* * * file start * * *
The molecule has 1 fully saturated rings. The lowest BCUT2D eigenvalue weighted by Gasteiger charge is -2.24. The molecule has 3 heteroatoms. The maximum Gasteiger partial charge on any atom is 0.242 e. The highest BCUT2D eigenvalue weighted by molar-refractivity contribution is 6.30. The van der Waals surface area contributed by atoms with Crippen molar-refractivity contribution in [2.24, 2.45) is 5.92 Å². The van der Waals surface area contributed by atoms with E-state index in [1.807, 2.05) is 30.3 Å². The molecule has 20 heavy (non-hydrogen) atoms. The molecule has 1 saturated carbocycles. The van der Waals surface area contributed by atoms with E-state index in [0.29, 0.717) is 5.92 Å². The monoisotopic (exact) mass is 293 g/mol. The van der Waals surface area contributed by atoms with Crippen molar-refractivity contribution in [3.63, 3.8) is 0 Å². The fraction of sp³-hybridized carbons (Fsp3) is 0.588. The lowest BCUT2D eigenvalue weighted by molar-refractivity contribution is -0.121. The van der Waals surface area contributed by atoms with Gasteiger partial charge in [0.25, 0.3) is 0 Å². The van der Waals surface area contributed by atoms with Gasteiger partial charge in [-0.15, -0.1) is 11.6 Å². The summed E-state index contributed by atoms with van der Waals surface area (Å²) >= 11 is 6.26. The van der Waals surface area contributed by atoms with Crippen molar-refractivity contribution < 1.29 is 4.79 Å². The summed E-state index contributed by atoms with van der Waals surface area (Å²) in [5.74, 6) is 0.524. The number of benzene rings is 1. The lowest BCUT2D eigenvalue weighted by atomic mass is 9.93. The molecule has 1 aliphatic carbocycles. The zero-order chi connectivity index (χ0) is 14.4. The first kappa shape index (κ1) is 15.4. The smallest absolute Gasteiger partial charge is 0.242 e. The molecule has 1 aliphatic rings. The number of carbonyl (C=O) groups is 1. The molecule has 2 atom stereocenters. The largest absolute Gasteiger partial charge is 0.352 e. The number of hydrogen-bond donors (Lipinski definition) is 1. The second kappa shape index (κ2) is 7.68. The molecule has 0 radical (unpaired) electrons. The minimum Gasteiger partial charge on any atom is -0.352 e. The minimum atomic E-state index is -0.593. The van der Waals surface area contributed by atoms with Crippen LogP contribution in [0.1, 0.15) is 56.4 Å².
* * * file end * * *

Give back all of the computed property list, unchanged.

The molecule has 1 fully saturated rings. The lowest BCUT2D eigenvalue weighted by Gasteiger charge is -2.24. The molecule has 3 heteroatoms. The maximum Gasteiger partial charge on any atom is 0.242 e. The highest BCUT2D eigenvalue weighted by molar-refractivity contribution is 6.30. The van der Waals surface area contributed by atoms with Crippen molar-refractivity contribution in [2.24, 2.45) is 5.92 Å². The van der Waals surface area contributed by atoms with E-state index in [1.807, 2.05) is 30.3 Å². The molecule has 20 heavy (non-hydrogen) atoms. The molecule has 1 saturated carbocycles. The van der Waals surface area contributed by atoms with E-state index in [0.29, 0.717) is 5.92 Å². The monoisotopic (exact) mass is 293 g/mol. The van der Waals surface area contributed by atoms with Crippen molar-refractivity contribution in [3.63, 3.8) is 0 Å². The fraction of sp³-hybridized carbons (Fsp3) is 0.588. The lowest BCUT2D eigenvalue weighted by molar-refractivity contribution is -0.121. The van der Waals surface area contributed by atoms with Gasteiger partial charge in [0.25, 0.3) is 0 Å². The van der Waals surface area contributed by atoms with Gasteiger partial charge in [-0.15, -0.1) is 11.6 Å². The summed E-state index contributed by atoms with van der Waals surface area (Å²) >= 11 is 6.26. The van der Waals surface area contributed by atoms with Crippen molar-refractivity contribution < 1.29 is 4.79 Å². The summed E-state index contributed by atoms with van der Waals surface area (Å²) in [5.74, 6) is 0.524. The number of benzene rings is 1. The lowest BCUT2D eigenvalue weighted by atomic mass is 9.93. The molecule has 1 aliphatic carbocycles. The zero-order chi connectivity index (χ0) is 14.4. The first kappa shape index (κ1) is 15.4. The smallest absolute Gasteiger partial charge is 0.242 e. The molecule has 1 aliphatic rings. The number of carbonyl (C=O) groups is 1. The molecule has 2 atom stereocenters. The largest absolute Gasteiger partial charge is 0.352 e. The number of hydrogen-bond donors (Lipinski definition) is 1. The second kappa shape index (κ2) is 7.68. The molecule has 0 radical (unpaired) electrons. The minimum Gasteiger partial charge on any atom is -0.352 e. The minimum atomic E-state index is -0.593. The van der Waals surface area contributed by atoms with Crippen LogP contribution in [0.1, 0.15) is 56.4 Å².